TEHRAN, Iran — The head of Iran’s atomic energy agency said Saturday he will meet next week with the chief of the UN’s nuclear watchdog, as attempts to revive the country’s nuclear deal stall.
“I will go to Austria to take part in the annual general conference of the International Atomic Energy Agency in Vienna, where I will meet with Director General Rafael Grossi,” Iran’s chief nuclear negotiator Mohammad Eslami told state television.
The Vienna-based IAEA’s annual conference takes place this year from September 26-30.
The UN watchdog said early this month it was “not in a position to provide assurance that Iran’s nuclear program is exclusively peaceful.”
It has been pressing for answers on the presence of nuclear material at three undeclared sites and the issue led to a resolution that criticized Iran being passed at a June meeting of the IAEA’s board of governors.
Get The Times of Israel's Daily Edition by email and never miss our top stories
The three sites represent a key sticking point in negotiations to restore a tattered 2015 nuclear deal between Iran and world powers.
Director-General of the International Atomic Energy Agency (IAEA) Rafael Grossi speaks during a press conference at the UN Headquarters in New York, September 21, 2022. (Yuki Iwamura/AFP)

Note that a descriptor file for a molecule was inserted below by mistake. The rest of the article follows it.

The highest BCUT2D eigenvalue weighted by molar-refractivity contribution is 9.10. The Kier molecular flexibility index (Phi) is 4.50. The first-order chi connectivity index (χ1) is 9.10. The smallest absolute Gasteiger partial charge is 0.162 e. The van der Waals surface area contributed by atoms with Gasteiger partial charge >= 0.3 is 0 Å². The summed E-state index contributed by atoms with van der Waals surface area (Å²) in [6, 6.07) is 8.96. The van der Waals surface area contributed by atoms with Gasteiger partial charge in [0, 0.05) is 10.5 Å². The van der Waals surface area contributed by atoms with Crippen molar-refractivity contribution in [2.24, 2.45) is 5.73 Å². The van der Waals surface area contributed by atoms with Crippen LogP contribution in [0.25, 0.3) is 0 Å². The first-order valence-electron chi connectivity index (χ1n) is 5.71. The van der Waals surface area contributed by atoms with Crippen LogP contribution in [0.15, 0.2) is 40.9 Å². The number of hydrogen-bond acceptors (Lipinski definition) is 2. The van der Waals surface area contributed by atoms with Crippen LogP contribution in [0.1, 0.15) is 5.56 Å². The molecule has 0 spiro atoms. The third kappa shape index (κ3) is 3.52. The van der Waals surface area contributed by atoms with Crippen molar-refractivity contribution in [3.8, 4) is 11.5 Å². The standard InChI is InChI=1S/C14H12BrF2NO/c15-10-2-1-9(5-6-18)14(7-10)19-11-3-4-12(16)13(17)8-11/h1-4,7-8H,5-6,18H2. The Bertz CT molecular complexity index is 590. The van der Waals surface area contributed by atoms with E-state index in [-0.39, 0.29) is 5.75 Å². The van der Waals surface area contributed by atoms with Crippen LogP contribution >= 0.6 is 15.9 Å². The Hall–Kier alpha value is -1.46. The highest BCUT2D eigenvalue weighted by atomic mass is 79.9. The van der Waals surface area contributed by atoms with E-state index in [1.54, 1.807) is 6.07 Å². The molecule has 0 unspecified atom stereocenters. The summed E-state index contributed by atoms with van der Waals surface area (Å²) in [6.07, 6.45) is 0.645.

Those negotiations began in Vienna in April 2021 but have repeatedly stalled.
The US walked out of the original deal under then-US president Donald Trump in 2018 and re-imposed biting sanctions, provoking Tehran into incrementally stepping back from its nuclear commitments.
Iran has repeatedly said it wants the IAEA to drop its interest in the three sites — a position that the nuclear watchdog says lacks credibility.
“I hope that my talks will put an end… to the false accusations about certain [nuclear] sites stemming from political pressure and psychological operations exerted against Iran,” Eslami added.
In a speech at the UN General Assembly on Wednesday, Iran’s President Ebrahim Raisi reiterated his country’s long-held insistence that it is not seeking a nuclear weapon.